A symbiosis between two marine specimens has recently been discovered on the ocean floor. The discovery is enormous, as it marks the transition from a formerly known fossil to an alive life form, according to Sciencealert.
The researchers discovered non-skeletal corals growing on the stalks of marine animals called crinoids (also known as sea lilies).
They appear to be thriving on the Pacific Ocean floor, near the coasts of Honshu and Shikoku in Japan.
The scientists who discovered the symbiosis wrote:
“These specimens represent the first detailed records and examinations of a recent syn vivo association of a crinoid (host) and a hexacoral (epibiont), and therefore analyses of these associations can shed new light on our understanding of these common Paleozoic associations.”
In the Paleozoic era, crinoids and corals appear to have lived along very conveniently.
The seabed fossil record can confirm that, presenting numerous cases of corals overgrowing crinoid stems to rise above the seafloor into the water column. That would help them gain access to strong ocean currents that would allow for filter-feeding.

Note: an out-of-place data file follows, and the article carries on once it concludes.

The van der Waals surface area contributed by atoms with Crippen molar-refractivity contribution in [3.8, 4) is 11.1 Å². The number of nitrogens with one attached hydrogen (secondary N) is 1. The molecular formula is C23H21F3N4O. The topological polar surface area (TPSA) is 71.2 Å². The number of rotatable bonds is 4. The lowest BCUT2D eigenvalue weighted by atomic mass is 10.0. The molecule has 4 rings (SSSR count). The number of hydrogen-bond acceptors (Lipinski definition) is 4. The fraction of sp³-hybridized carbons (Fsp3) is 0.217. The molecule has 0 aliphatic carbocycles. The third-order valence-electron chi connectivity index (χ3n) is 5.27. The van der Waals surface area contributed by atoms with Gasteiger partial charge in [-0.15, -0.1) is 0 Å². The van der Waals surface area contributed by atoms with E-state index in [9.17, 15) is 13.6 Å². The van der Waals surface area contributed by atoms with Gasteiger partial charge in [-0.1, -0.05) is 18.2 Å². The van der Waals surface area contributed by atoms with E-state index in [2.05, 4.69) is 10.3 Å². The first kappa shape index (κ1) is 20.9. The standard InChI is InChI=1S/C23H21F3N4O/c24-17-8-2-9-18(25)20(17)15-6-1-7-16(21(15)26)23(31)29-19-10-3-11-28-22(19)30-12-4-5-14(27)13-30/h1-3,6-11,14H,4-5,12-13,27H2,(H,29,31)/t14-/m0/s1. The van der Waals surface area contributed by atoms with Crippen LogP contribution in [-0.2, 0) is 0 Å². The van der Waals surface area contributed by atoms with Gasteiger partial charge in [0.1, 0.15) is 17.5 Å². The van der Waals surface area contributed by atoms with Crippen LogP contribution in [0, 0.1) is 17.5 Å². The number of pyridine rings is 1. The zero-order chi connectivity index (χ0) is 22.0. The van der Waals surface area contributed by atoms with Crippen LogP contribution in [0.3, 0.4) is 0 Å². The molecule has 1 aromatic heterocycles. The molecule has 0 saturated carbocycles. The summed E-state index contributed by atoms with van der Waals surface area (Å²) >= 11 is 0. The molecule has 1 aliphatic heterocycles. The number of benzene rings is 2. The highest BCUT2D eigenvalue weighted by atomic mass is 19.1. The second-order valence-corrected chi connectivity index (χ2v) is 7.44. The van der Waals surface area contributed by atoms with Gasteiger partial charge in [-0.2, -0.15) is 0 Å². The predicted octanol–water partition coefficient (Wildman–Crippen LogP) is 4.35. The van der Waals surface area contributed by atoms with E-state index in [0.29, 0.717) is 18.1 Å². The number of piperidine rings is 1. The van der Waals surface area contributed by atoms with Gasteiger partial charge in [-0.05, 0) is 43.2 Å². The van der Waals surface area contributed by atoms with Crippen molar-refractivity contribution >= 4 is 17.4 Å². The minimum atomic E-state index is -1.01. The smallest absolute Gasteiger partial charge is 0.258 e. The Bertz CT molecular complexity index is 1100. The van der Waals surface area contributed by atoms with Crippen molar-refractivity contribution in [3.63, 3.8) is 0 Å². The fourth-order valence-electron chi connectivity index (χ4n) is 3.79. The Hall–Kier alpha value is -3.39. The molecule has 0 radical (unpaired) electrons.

The two beings vanished from the fossil record some 273 million years ago, after the crinoids and corals went extinct.
However, at depths of more than 100 meters (330 feet) under the ocean’s surface, researchers discovered two fascinating species of coral – hexacorals known as the Abyssoanthus, which are very rare, plus Metridiodidea – a sea anemone, arising from the pedice of living Japanese sea lilies.
Under the guidance of palaeontologist Mikołaj Zapalski, the team of researchers initially used stereoscopic microscopy to analyze and photograph the specimens.
They discovered that the corals probably didn’t compete with their hosts for food. As they are non-skeletal, they also didn’t affect the crinoid stalks’ flexibility, which led to the convenient symbiosis.